Understanding academic integrity and plagiarism
Just recently, a man accused the Minister of Information Lai Mohammed for plagiarising his idea as contained in the presentation of the new national re-orientation programme; “Change Begins with me”, launched by President Muhammadu Buhari as one of his administration’s pivotal programmes of social change and transformation. This may sound bizarre but it is neither new nor peculiar.
Recently, wife of the US Republican politician, Donald Trump was accused of plagiarism and the media was agog with comments about the implications for such a public figure. Similar news was aired in Germany of two ministers (Education and Defence) accused of plagiarism and both of them lost their appointments and university degrees.
Although, Nigerians know that plagiarism has a negative connotation; many do not really understand what it means and the gravity of the offence, which relates not only to the academic world. Plagiarism occurs everywhere; in schools, business organisations, politics, government, religious and social circles.
What is academic integrity?
A simple interpretation for academic integrity is “academic honesty”. It means using the words, ideas, unique expressions, images and illustrations that belong to (or created by) another person and confessing that they belong to that person (original owner or creator) rather than taking credit for them directly or indirectly.
What is plagiarism?
Plagiarism is the opposite of academic honesty; it simply means academic dishonesty. However, plagiarism is not the only form of academic dishonesty but the most popular one in Nigerian are the series of examination malpractices such as cheating, bribery, collusion, forgery, document swapping amongst others.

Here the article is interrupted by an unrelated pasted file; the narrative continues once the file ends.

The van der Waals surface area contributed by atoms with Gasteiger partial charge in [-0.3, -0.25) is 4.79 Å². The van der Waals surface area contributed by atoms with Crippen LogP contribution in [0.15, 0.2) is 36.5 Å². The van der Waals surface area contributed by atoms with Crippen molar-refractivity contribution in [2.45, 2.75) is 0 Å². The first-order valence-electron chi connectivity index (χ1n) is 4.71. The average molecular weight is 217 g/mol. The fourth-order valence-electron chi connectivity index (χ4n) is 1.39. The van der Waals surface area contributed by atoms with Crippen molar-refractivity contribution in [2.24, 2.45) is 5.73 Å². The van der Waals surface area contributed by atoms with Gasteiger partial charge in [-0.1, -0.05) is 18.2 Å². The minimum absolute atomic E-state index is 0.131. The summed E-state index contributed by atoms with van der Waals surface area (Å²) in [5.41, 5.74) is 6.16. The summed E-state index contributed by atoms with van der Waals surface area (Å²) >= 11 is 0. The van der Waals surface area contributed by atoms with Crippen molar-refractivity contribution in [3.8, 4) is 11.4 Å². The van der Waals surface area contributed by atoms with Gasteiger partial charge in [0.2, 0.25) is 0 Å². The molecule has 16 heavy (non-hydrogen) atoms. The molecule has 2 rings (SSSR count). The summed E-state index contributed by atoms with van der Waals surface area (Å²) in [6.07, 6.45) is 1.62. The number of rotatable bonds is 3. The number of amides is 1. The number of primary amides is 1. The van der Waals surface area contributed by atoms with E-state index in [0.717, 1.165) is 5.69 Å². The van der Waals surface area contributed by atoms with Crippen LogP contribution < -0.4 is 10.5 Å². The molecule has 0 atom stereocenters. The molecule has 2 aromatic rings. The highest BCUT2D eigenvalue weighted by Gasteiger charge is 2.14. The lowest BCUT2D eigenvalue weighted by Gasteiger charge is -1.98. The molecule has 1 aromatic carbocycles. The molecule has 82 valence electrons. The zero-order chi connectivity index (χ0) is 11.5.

Plagiarism implies using the words, ideas, unique expressions, images and illustrations that belong to (or created by) another person and parading them as though they belong to the writer expressing them at that point in time.
Cultural perspectives and implications
The concept and practice of academic integrity seems to be completely foreign to the Nigerian institutions even to such extent that some scholars misrepresent the concept in their own discussions and publications. Many of the existing studies on academic integrity seek to unravel what seems to be a mystery in plagiarism; they often ask the question “why do students plagiarise?” Answering this question should help in further explaining academic integrity in ways that its meaning would not be lost within context.
Truly research has shown that the reasons for plagiarism vary across culture; and for Nigeria, the reason is that “there is just no reason not to plagiarise. Even until now, it is not certain if there are documented and popular academic integrity policies in most of the Universities; either for the faculty members or the students. So the rule guiding academic integrity and anti-plagiarism in the Nigerian institutions are pretty much discretionary or at best, psychological.
The faculty and students know and they agree that plagiarism is an offence but many of them have not seen the documented declaration, let alone signed a copy by themselves or other colleagues in another institution. Students do not know what it is; lecturers do not really understand it and the universities rarely make tangible issues out of it because it never counted for much if at all.
Many Nigerian institutions have policies and undertakings signed by students for reducing academic dishonesty but judging by what is available from those schools, it is obvious that the only known and most punished example of academic dishonesty in Nigeria is examination malpractices. This grossly undermines the true meaning of academic integrity and limiting dishonesty to cheating in tests and examinations alone is a crass compromise on the meaning and importance of the concept of academic integrity as practiced in the other universities in most part of the world. This constitutes a major indictment on the quality and originality of the knowledge created and shared by the Nigerian institutions.